Angeles Times. As I wrote there, the novel is often profoundly moving while
also being very clever about extrapolating the future: "By the year of the book's title, humankind has (just barely) survived global warming, in part because of terra-forming technologies that have made possible the colonization of Mars, Mercury and
Venus. Asteroids and moons have been transformed into a bewildering variety of
biospheres"¦Against this backdrop, Robinson introduces readers to the remarkable
Swan Er Hong, a creator of biospheres who"¦is attending the funeral of Alex, her
grandmother"¦When Swan discovers secret messages from Alex in a wall mirror, she
is quickly caught up in a deadly conflict against unknown forces."
These forces seek to destabilize
the solar system by destroying cities and whole colonies. As compelling as the
plot is, however, the characters are even better, featuring "one of the
greatest odd couples in the history of science fiction." Robinson finds the
foil for Swan in the person of diplomat Fitz Wahram, also at the funeral. He's
ponderous (although sharply intelligent) and toad-like to Swan's"¦well,
swan-ness. They're an unlikely duo, especially as a romantic couple, but
Robinson does an amazing job of bringing them, and their relationship, to life.
As they together seek answers to
the mystery of who is behind a series of devastating attacks, they're drawn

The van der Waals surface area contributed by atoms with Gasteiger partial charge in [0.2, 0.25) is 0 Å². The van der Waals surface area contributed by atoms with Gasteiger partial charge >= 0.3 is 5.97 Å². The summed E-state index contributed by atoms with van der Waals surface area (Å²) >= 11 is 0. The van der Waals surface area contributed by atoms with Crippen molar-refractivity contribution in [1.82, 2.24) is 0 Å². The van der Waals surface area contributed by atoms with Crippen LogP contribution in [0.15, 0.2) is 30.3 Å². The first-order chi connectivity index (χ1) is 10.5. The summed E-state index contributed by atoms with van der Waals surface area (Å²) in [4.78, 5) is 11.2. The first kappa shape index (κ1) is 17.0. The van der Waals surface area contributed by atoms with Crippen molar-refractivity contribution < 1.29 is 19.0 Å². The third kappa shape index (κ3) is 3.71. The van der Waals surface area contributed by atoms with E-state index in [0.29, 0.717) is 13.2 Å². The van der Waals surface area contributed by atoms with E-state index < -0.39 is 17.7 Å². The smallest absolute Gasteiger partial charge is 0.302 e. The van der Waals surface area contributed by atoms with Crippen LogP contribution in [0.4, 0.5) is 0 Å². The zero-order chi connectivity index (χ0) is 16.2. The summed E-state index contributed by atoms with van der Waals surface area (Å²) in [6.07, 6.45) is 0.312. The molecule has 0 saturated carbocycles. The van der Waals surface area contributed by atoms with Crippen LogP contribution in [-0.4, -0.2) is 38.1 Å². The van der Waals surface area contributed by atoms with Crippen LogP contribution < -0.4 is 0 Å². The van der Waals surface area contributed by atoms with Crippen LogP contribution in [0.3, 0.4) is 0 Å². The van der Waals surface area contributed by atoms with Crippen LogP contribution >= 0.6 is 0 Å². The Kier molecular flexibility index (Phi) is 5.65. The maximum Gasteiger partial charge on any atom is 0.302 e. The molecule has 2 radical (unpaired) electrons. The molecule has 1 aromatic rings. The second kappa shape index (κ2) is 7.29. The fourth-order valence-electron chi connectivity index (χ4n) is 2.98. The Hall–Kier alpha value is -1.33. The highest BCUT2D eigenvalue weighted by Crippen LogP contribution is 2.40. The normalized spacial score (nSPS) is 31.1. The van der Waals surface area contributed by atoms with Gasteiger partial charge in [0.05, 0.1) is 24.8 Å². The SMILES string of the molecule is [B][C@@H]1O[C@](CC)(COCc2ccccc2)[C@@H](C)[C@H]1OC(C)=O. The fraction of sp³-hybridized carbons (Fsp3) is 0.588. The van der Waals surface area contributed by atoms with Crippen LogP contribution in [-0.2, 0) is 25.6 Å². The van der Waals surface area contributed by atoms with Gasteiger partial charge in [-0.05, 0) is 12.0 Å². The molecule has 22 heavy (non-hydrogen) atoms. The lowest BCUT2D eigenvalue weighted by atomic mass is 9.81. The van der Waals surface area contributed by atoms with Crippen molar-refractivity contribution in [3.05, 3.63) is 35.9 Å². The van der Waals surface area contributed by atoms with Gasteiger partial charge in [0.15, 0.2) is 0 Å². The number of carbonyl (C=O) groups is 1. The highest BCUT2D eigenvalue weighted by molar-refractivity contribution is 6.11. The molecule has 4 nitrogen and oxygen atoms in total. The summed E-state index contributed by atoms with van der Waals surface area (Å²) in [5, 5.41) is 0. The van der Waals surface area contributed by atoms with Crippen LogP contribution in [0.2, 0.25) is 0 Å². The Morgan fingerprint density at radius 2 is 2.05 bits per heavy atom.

ever closer to each other. Some scenes, like a long sequence with the two
escaping down an underground tunnel, can easily be described as "classic" in
the best sense. Another, with the two alone in deep space, has a grandeur,
loneliness, and warmth most authors would kill to achieve in just one scene.
Although the novel lingers with
readers long after it's put down because of the chemistry between these two
misfits, the decision to balance intrigue with a love story seems to have split
Amazon readers down the middle. Some even seem not to notice the romantic
element at all. The complexity of the novel---the way it successfully does
several things at once"”is mirrored in its opening. Rather than start with
either the love story or the interplanetary adventure, Robinson instead begins
with Swan by herself, followed by the funeral of her grandmother. Some
novelists might have started with one of the disastrous attacks that fuels the
mystery, or foregrounded Swan and Wahram. But he's wise enough to know that for
everything to be in balance he has to more or less not commit to any one kind
of story. Instead, his approach allows the reader to become acclimated to his
future setting rather than become confused by it"”and to adapt to a more nuanced
but no less entertaining story.
Most reviewers seem to agree that
it's a great book as a result. Personally, as I wrote in my review, I found the
novel to be "a treasured gift to fans
of passionate storytelling"
and one of Robinson's best. It doesn't hurt that the author's plot includes at
least two jaw-dropping moments of utter audacity.
Meanwhile, Robinson's publisher,
Orbit, has backed up 2312 with an
ingenious PR campaign that includes a webpage where you can build your own
biosphere on an asteroid. You not only get a cool science lesson"”it's fun too!